They flew together, died together, and are buried side by side. First officer Dora Lang and Flight Engineer Janice Harrington were killed on 2 March 1944 while delivering a de Havilland Mosquito Mk VI plane to an airfield in Hampshire. Their plane stalled as it approached the landing strip, and they crashed.
This is just one of the untold stories of the heroic young women who, with minimal training, flew thousands of aircraft around the country and risked their lives to keep British planes in the air during the second world war. Now, the numerous achievements of these women – and the remarkable courage they showed, often before resuming their roles as housewives in postwar Britain – will be celebrated for the first time in a forthcoming exhibition at Biggin Hill Memorial Museum.
Items on display for the first time will include the logbook, training manual and dark blue uniform of the decorated war pilot Dolores “Jackie” Moggridge, a pioneering aviator who – like many women who wanted to fly – joined the Women’s Auxiliary Air Force when war broke out.
In July 1940, at the age of 20, she was recruited into the Air Transport Auxiliary (ATA), and after some two weeks of further training, began transporting hundreds of aircraft to wherever they were needed for the Battle of Britain.
“She was the youngest ATA pilot to fly in the second world war and quite a groundbreaking woman,” said Kate Edwards, director at the museum, which commemorates the famous second world war fighter station and RAF airfield at Biggin Hill in the London borough of Bromley.
“She was flying planes up and down the country – she flew 83 different types of warplanes in total, and after the war she went on to become the first female airline captain to ferry passengers on scheduled flights.”
Some men were “horrified” whenever they encountered a female pilot like Moggridge during the war, Edwards said. On one memorable mission, Moggridge believed her plane was about to be hit, because just as she landed everyone outside suddenly ran for cover. “It turned out all the [male] pilots had been sunbathing in their underwear.”
The challenges women like Moggridge faced were extraordinary because ATA pilots were not taught to fly all the different types of war planes they were expected to transport.
Instead, after some “very limited training” in the air, they were handed a small book known as the “ferry pilot’s notes”, which contained all the technical data they needed to know to fly each different plane – and told to study it. “That was all they had. They might be flying four or five different types of aircraft a day by following these notes.”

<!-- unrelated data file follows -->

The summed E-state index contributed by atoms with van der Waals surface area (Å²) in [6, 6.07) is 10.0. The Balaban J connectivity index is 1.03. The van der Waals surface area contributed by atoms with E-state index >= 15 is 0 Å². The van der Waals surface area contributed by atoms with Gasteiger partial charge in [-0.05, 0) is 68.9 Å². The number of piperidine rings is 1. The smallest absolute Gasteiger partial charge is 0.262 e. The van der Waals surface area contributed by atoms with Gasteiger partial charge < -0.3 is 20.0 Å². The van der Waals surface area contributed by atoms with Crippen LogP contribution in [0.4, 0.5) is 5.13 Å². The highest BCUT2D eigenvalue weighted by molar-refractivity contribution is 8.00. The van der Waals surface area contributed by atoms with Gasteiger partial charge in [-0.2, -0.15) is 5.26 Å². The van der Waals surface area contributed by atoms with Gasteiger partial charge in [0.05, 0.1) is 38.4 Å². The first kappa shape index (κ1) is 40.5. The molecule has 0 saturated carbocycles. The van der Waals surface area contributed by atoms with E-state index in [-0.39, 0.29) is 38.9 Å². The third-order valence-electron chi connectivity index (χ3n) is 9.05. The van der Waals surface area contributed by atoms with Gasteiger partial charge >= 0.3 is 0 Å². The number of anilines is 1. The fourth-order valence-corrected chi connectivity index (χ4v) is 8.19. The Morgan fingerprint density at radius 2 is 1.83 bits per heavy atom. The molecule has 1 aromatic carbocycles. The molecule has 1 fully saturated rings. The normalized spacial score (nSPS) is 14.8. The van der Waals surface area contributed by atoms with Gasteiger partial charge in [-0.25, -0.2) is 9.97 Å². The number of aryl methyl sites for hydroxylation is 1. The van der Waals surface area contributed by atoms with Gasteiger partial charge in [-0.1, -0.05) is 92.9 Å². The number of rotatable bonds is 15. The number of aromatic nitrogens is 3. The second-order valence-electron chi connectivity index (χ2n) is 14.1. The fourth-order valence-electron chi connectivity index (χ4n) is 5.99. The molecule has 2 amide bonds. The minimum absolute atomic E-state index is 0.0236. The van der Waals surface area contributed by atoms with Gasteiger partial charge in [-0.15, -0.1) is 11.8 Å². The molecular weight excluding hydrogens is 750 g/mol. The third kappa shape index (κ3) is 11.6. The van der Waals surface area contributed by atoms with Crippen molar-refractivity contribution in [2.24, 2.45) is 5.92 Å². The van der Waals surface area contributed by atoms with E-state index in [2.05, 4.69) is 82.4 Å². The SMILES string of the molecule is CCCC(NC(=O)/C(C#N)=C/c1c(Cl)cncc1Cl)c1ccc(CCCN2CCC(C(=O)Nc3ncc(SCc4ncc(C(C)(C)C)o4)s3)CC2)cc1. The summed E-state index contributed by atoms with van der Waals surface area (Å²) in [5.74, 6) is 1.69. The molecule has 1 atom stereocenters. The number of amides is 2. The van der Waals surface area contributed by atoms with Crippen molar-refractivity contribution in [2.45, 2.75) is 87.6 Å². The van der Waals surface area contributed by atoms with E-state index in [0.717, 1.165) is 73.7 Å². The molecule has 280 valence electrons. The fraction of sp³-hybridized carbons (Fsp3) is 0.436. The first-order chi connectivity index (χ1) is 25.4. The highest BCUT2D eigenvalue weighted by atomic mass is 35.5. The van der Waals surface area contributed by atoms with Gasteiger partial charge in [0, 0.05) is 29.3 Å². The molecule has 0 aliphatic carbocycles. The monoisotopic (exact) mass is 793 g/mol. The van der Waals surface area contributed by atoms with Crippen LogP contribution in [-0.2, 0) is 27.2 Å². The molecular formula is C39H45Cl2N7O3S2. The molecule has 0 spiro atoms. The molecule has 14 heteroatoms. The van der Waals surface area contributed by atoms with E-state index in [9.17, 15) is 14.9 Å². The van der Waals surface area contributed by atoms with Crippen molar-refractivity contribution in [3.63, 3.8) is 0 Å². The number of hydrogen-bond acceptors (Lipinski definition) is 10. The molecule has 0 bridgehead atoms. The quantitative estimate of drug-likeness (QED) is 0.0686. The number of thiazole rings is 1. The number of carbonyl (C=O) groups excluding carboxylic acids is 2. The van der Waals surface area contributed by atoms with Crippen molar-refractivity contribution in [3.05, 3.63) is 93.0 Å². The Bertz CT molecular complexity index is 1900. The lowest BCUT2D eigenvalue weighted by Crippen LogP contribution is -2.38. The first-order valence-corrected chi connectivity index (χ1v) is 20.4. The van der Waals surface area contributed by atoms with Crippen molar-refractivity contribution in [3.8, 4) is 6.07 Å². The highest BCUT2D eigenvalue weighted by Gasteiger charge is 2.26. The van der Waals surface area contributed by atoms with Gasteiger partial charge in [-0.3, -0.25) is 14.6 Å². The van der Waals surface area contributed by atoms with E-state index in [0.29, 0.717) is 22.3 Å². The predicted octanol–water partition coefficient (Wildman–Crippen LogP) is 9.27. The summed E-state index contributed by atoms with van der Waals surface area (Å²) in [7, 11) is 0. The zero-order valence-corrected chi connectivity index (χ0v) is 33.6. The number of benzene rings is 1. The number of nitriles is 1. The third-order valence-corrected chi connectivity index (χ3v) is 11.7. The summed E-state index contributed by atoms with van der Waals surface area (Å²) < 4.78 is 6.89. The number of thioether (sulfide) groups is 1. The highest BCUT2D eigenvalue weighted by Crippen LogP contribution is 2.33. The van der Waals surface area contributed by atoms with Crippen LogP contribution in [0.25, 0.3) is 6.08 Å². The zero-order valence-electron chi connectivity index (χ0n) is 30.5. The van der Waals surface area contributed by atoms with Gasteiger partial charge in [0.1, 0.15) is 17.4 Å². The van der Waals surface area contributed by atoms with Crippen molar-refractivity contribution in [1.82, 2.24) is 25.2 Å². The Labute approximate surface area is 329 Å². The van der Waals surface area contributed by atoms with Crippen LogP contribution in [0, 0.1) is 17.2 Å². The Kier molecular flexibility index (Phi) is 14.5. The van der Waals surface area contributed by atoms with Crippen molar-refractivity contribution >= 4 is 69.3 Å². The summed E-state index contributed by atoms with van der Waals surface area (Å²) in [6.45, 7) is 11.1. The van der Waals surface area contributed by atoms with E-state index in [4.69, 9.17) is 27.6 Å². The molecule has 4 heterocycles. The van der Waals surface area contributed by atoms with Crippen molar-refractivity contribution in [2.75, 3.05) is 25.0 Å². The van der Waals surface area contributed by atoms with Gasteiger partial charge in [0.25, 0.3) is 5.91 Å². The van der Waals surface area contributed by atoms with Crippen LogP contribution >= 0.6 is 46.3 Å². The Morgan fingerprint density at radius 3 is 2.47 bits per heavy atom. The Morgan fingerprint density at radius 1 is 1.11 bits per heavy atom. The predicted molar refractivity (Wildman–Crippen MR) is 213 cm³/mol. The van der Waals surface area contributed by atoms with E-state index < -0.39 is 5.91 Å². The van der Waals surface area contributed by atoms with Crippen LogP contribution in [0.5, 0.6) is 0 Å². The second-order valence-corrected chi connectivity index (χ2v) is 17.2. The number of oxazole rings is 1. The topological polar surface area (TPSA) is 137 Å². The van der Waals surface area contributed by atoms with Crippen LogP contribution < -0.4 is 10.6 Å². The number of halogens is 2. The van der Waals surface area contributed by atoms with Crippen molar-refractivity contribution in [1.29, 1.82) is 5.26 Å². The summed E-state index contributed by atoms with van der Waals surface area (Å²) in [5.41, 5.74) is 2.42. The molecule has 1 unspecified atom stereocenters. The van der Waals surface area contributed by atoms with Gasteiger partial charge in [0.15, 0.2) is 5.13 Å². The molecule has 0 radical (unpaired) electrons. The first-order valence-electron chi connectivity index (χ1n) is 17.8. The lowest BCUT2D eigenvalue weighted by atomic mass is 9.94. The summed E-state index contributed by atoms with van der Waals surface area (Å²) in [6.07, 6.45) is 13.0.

One ATA pilot, Lettice Curtis, who famously became the first woman to fly a four-engined bomber, transported two light aircraft, a Spitfire, two medium bombers and a Stirling heavy bomber in just 24 hours.
“She flew them all in one day, with just these ‘ferry pilot’s notes’,” Edwards said.
Women were forced constantly to refer to the notes to figure out how to use the muddle of flying instruments they would find in the different planes.
“The throttles, the gauges, all those instruments in a plane – they had to work it out as they were flying or read the notes before they took off.”
A male member of the RAF once made a complaint about Moggridge after observing her reading while she was flying the plane he was on. “He reportedly said: ‘It was dreadful weather and I can’t believe not only was a woman flying me here, but she was reading a book’.”
According to the exhibition, Moggridge’s response was: “Oh no, I wasn’t reading a novel. Those were my ATA notes. I hadn’t flown this type of plane before” – at which point her erstwhile passenger “nearly threw up”.
Moggridge went on, in 1953, to become one of the first women to get her RAF wings, and died in her 80s in 2004. The engrossing “book” she was reading on that flight – her own precious copy of the “ferry pilot’s notes” – will be on display for the first time at the exhibition.
Over the course of the war, ATA pilots ferried 309,000 aircraft across Britain, flying 147 different types of planes in total. One in 10 of them were female.
These women played a vital role in the war effort, Edwards said, “and they did it without radios, with no flying-instrument instruction, at the mercy of the British weather, often in a plane they’d never seen. And at that time, without radio, once you were up, that was it. You were on your own.”
The reliance of female pilots on their “ferry notes” may explain why Lang and Harrington died so tragically while attempting to land. “The notes would tell you the stall speed for each aircraft – so the speed at which you would stall. Perhaps they hadn’t taken in that data,” said Edwards.
The two women are buried next to each other, exactly as they spent their final flight. They had no children to mourn their passing, Edwards said – they died too young. And as they didn’t get a medal or die in a blaze of glory, their sacrifice has, until now, been largely forgotten, Edwards said.
“Like a lot of ordinary people who were killed during the war, their story has gone untold. Until now.”
• This article was amended on 14 July 2022 to correct information provided to the Observer, including references to Moggridge’s age, and the fact that she flew 83 types of warplane, not 82. Also, in an earlier version it was suggested neither Lang nor Harrington had husbands; Lang was actually married.